Friday, May 13, 2011

We Are Such Stuff

Contributed by Guest Blogger of the Week, August Schulenburg.

“I can take any empty space and call it a bare stage. A man walks across this empty space whilst someone else is watching him, and this is all that is needed for an act of theatre to be engaged.”

The infamous first lines of Peter Brook’s The Empty Space have set a tingle racing up the necks of undergrads ever since it was published in 1968. “Yes, that’s what it is, all it is, that’s all you need!” I remember thinking triumphantly in the sun-soaked quiet of Trexler Library.

The more you turn the statement over in your mind, however, the more its simplicity gives way to something more difficult. Theatre is not just someone walking across a bare stage with someone watching; or rather, that simple act has many different meanings. And so, our conversations about theatre are often defeated by the sheer size of the word, and the many different ideas it contains.

So what exactly is this stuff that dreams are made on?

Theatre is story: Theatre was the first storytelling medium, a brilliant invention to condense events into a pattern of cause and effect that could be re-enacted by anyone, and so passed down for as long as the story was useful. Because our pattern-hungry minds are so primed for narrative, storytelling is often seen as theatre’s primary function. As a result, it can seem theatre’s closest relatives are TV and Film, two later platforms for the transmission of story.

In reaction to the ease of film’s distribution, theatre retrenched in part by pretending there were stories that were “uniquely theatrical”, and therefore immune from the superior reach of film. This even led to a move away from story entirely, by fracturing narrative to the edge of incomprehensibility; but a confusing story is still a story, and any art form whose whole is revealed through its parts changing through time cannot pretend it is made of some strange new stuff. Theatre is story, and to those who feel this part of theatre most keenly, all that is needed to resuscitate the field are better stories (or the right stories, whatever that means to the person speaking).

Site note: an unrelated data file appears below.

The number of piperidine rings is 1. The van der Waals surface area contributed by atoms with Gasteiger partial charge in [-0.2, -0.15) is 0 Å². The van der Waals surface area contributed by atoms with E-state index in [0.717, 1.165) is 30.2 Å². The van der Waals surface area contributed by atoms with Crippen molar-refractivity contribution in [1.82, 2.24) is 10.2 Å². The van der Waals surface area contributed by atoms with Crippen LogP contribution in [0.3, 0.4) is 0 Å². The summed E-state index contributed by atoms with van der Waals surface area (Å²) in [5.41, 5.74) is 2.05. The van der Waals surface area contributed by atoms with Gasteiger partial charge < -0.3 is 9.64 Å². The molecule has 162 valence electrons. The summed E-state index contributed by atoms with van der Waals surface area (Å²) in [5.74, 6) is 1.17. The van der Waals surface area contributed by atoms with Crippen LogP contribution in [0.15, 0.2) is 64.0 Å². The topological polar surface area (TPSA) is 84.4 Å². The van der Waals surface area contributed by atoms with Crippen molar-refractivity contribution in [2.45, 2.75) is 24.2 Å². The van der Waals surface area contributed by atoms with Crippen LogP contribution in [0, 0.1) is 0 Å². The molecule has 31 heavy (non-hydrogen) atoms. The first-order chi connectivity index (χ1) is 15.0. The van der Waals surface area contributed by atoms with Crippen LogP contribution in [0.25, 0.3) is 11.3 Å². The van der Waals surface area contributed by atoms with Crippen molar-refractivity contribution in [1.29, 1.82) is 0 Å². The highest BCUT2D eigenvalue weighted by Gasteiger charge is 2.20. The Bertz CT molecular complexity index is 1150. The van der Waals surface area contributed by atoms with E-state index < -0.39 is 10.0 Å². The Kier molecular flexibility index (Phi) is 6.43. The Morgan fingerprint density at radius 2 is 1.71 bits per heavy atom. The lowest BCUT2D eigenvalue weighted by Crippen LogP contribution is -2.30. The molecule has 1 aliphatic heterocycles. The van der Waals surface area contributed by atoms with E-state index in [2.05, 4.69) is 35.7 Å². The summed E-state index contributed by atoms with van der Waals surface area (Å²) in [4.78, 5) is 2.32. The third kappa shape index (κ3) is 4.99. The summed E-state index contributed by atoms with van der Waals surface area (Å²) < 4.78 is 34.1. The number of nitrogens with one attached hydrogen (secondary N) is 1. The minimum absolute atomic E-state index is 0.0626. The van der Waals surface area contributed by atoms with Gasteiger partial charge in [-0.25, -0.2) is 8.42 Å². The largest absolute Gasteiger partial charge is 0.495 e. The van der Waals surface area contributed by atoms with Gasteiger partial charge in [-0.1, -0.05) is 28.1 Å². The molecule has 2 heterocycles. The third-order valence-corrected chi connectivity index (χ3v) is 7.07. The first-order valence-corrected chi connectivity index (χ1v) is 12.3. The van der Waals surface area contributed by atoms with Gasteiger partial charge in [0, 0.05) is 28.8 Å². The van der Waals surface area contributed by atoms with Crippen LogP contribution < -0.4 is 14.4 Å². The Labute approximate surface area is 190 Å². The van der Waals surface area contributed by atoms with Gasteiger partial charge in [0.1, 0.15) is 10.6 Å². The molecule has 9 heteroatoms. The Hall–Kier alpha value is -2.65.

Theatre is place: Inevitably, when the old “theatre” vs “theater” debate comes up, someone will patiently instruct you that “theatre” is the act and “theater” is the place. Regardless of where you fall on that great butter battle, the simple fact is theatre is local. It can only happen in one place at a time. That weakness is also a strength, and theatre people can’t help but rhapsodize about the magic of artists and audiences “breathing the same air”. That many others don’t see that value in breathing the same air, and would instead prefer to be chilling with popcorn and beer as they get their story fix from TV, doesn’t change this unique aspect of theatre in an increasingly placeless world.

Theatre can also change the nature of a place: that charged feeling of possibility in an empty theatre can be translated to literally anywhere. Those who connect deeply with theatre as place often believe that theatre simply isn’t being done in the right locations, and if we free it from the traditional buildings(or change the dynamics of those spaces), all will be well.